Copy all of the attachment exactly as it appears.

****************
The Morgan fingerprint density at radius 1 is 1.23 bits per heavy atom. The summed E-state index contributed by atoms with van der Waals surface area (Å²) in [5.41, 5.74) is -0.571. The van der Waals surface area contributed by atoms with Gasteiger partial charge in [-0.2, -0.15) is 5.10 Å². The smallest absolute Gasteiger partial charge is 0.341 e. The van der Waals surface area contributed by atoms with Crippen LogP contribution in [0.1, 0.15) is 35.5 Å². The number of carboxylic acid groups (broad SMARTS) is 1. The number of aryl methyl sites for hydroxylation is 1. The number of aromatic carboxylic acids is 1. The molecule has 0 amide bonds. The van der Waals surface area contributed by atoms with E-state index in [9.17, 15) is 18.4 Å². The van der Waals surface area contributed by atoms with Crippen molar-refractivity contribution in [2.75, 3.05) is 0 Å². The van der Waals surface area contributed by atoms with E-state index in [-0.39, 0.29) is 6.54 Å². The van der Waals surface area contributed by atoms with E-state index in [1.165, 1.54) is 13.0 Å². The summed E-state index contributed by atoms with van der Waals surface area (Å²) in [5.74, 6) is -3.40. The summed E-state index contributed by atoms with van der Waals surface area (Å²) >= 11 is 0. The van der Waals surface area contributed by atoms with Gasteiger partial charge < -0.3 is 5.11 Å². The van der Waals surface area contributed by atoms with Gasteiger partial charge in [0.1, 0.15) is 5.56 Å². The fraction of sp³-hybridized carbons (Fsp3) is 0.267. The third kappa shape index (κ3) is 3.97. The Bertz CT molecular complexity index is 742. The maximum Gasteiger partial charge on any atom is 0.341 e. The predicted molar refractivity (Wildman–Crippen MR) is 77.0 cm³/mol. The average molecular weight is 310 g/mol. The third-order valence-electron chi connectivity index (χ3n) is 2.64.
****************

The Morgan fingerprint density at radius 1 is 1.23 bits per heavy atom. The summed E-state index contributed by atoms with van der Waals surface area (Å²) in [5.41, 5.74) is -0.571. The van der Waals surface area contributed by atoms with Gasteiger partial charge in [-0.2, -0.15) is 5.10 Å². The smallest absolute Gasteiger partial charge is 0.341 e. The van der Waals surface area contributed by atoms with Crippen LogP contribution in [0.1, 0.15) is 35.5 Å². The number of carboxylic acid groups (broad SMARTS) is 1. The number of aryl methyl sites for hydroxylation is 1. The number of aromatic carboxylic acids is 1. The molecule has 0 amide bonds. The van der Waals surface area contributed by atoms with E-state index in [9.17, 15) is 18.4 Å². The van der Waals surface area contributed by atoms with Crippen molar-refractivity contribution in [2.75, 3.05) is 0 Å². The van der Waals surface area contributed by atoms with E-state index in [-0.39, 0.29) is 6.54 Å². The van der Waals surface area contributed by atoms with E-state index in [1.165, 1.54) is 13.0 Å². The summed E-state index contributed by atoms with van der Waals surface area (Å²) in [5.74, 6) is -3.40. The summed E-state index contributed by atoms with van der Waals surface area (Å²) >= 11 is 0. The van der Waals surface area contributed by atoms with Gasteiger partial charge < -0.3 is 5.11 Å². The van der Waals surface area contributed by atoms with Gasteiger partial charge in [0.1, 0.15) is 5.56 Å². The fraction of sp³-hybridized carbons (Fsp3) is 0.267. The third kappa shape index (κ3) is 3.97. The Bertz CT molecular complexity index is 742. The maximum Gasteiger partial charge on any atom is 0.341 e. The predicted molar refractivity (Wildman–Crippen MR) is 77.0 cm³/mol. The average molecular weight is 310 g/mol. The third-order valence-electron chi connectivity index (χ3n) is 2.64.